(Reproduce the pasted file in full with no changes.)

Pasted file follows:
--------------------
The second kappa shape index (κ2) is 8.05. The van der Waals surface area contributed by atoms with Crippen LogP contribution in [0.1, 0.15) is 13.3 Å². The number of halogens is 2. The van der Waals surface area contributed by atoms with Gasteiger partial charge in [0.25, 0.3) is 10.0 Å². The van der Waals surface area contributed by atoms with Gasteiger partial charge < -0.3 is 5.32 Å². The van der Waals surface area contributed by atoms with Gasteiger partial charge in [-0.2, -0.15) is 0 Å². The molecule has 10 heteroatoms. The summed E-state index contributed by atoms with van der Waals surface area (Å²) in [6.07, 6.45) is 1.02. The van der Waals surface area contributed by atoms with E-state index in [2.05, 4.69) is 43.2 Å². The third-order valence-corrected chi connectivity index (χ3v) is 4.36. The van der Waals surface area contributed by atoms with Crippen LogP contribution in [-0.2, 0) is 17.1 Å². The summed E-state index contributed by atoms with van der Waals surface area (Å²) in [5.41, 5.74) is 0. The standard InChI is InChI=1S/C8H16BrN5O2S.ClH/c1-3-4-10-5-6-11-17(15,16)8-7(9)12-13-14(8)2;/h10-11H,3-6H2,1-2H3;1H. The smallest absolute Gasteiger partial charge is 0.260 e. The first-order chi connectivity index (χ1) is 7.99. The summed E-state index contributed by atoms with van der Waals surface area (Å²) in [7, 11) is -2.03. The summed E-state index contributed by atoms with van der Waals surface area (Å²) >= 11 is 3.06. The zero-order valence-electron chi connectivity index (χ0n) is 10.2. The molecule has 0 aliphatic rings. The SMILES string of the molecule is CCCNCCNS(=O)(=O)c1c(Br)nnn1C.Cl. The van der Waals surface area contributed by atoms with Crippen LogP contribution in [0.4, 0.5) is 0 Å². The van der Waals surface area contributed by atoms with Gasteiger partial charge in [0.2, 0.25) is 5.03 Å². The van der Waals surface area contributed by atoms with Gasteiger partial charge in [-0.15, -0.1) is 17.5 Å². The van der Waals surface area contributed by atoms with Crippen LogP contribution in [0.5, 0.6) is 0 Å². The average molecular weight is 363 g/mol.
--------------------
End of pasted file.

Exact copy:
The second kappa shape index (κ2) is 8.05. The van der Waals surface area contributed by atoms with Crippen LogP contribution in [0.1, 0.15) is 13.3 Å². The number of halogens is 2. The van der Waals surface area contributed by atoms with Gasteiger partial charge in [0.25, 0.3) is 10.0 Å². The van der Waals surface area contributed by atoms with Gasteiger partial charge < -0.3 is 5.32 Å². The van der Waals surface area contributed by atoms with Gasteiger partial charge in [-0.2, -0.15) is 0 Å². The molecule has 10 heteroatoms. The summed E-state index contributed by atoms with van der Waals surface area (Å²) in [6.07, 6.45) is 1.02. The van der Waals surface area contributed by atoms with E-state index in [2.05, 4.69) is 43.2 Å². The third-order valence-corrected chi connectivity index (χ3v) is 4.36. The van der Waals surface area contributed by atoms with Crippen LogP contribution in [-0.2, 0) is 17.1 Å². The summed E-state index contributed by atoms with van der Waals surface area (Å²) in [5.41, 5.74) is 0. The standard InChI is InChI=1S/C8H16BrN5O2S.ClH/c1-3-4-10-5-6-11-17(15,16)8-7(9)12-13-14(8)2;/h10-11H,3-6H2,1-2H3;1H. The smallest absolute Gasteiger partial charge is 0.260 e. The first-order chi connectivity index (χ1) is 7.99. The summed E-state index contributed by atoms with van der Waals surface area (Å²) in [7, 11) is -2.03. The summed E-state index contributed by atoms with van der Waals surface area (Å²) >= 11 is 3.06. The zero-order valence-electron chi connectivity index (χ0n) is 10.2. The molecule has 0 aliphatic rings. The SMILES string of the molecule is CCCNCCNS(=O)(=O)c1c(Br)nnn1C.Cl. The van der Waals surface area contributed by atoms with Crippen LogP contribution in [0.4, 0.5) is 0 Å². The van der Waals surface area contributed by atoms with Gasteiger partial charge in [0.2, 0.25) is 5.03 Å². The van der Waals surface area contributed by atoms with Gasteiger partial charge in [-0.15, -0.1) is 17.5 Å². The van der Waals surface area contributed by atoms with Crippen LogP contribution in [0.5, 0.6) is 0 Å². The average molecular weight is 363 g/mol.